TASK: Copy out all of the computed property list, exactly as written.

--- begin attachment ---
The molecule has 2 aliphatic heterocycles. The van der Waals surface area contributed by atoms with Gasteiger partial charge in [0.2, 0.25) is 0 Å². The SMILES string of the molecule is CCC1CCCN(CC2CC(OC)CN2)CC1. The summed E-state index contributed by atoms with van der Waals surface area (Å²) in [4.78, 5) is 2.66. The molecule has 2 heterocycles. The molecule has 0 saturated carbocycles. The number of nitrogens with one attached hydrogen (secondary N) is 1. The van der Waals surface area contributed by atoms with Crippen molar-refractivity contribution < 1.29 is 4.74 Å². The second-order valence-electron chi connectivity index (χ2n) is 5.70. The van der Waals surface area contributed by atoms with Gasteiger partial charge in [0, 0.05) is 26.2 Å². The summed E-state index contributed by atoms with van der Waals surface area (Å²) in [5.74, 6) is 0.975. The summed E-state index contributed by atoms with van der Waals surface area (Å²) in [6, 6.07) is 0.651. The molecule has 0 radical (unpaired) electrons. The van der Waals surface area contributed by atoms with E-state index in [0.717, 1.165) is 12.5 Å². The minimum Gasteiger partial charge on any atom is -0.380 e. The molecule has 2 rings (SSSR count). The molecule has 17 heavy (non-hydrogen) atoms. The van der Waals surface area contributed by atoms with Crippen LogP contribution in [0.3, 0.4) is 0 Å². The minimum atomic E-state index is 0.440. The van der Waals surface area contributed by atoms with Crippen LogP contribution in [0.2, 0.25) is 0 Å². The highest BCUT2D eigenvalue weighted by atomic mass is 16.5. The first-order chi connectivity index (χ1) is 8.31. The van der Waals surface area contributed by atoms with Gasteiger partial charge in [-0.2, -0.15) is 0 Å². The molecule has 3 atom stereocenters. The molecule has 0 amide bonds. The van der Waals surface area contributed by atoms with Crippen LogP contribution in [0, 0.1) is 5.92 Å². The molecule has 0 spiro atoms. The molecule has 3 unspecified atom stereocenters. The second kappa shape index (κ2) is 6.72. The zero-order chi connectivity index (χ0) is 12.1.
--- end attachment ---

The molecule has 2 aliphatic heterocycles. The van der Waals surface area contributed by atoms with Gasteiger partial charge in [0.2, 0.25) is 0 Å². The SMILES string of the molecule is CCC1CCCN(CC2CC(OC)CN2)CC1. The summed E-state index contributed by atoms with van der Waals surface area (Å²) in [4.78, 5) is 2.66. The molecule has 2 heterocycles. The molecule has 0 saturated carbocycles. The number of nitrogens with one attached hydrogen (secondary N) is 1. The van der Waals surface area contributed by atoms with Crippen molar-refractivity contribution < 1.29 is 4.74 Å². The second-order valence-electron chi connectivity index (χ2n) is 5.70. The van der Waals surface area contributed by atoms with Gasteiger partial charge in [0, 0.05) is 26.2 Å². The summed E-state index contributed by atoms with van der Waals surface area (Å²) in [5.74, 6) is 0.975. The summed E-state index contributed by atoms with van der Waals surface area (Å²) in [6, 6.07) is 0.651. The molecule has 0 radical (unpaired) electrons. The van der Waals surface area contributed by atoms with E-state index in [0.717, 1.165) is 12.5 Å². The minimum Gasteiger partial charge on any atom is -0.380 e. The molecule has 2 rings (SSSR count). The molecule has 17 heavy (non-hydrogen) atoms. The van der Waals surface area contributed by atoms with Crippen LogP contribution in [0.3, 0.4) is 0 Å². The minimum atomic E-state index is 0.440. The van der Waals surface area contributed by atoms with Crippen LogP contribution in [0.2, 0.25) is 0 Å². The highest BCUT2D eigenvalue weighted by atomic mass is 16.5. The first-order chi connectivity index (χ1) is 8.31. The van der Waals surface area contributed by atoms with Gasteiger partial charge in [-0.2, -0.15) is 0 Å². The molecule has 3 atom stereocenters. The molecule has 0 amide bonds. The van der Waals surface area contributed by atoms with Crippen LogP contribution in [0, 0.1) is 5.92 Å². The molecule has 0 spiro atoms. The molecule has 3 unspecified atom stereocenters. The second kappa shape index (κ2) is 6.72. The zero-order chi connectivity index (χ0) is 12.1.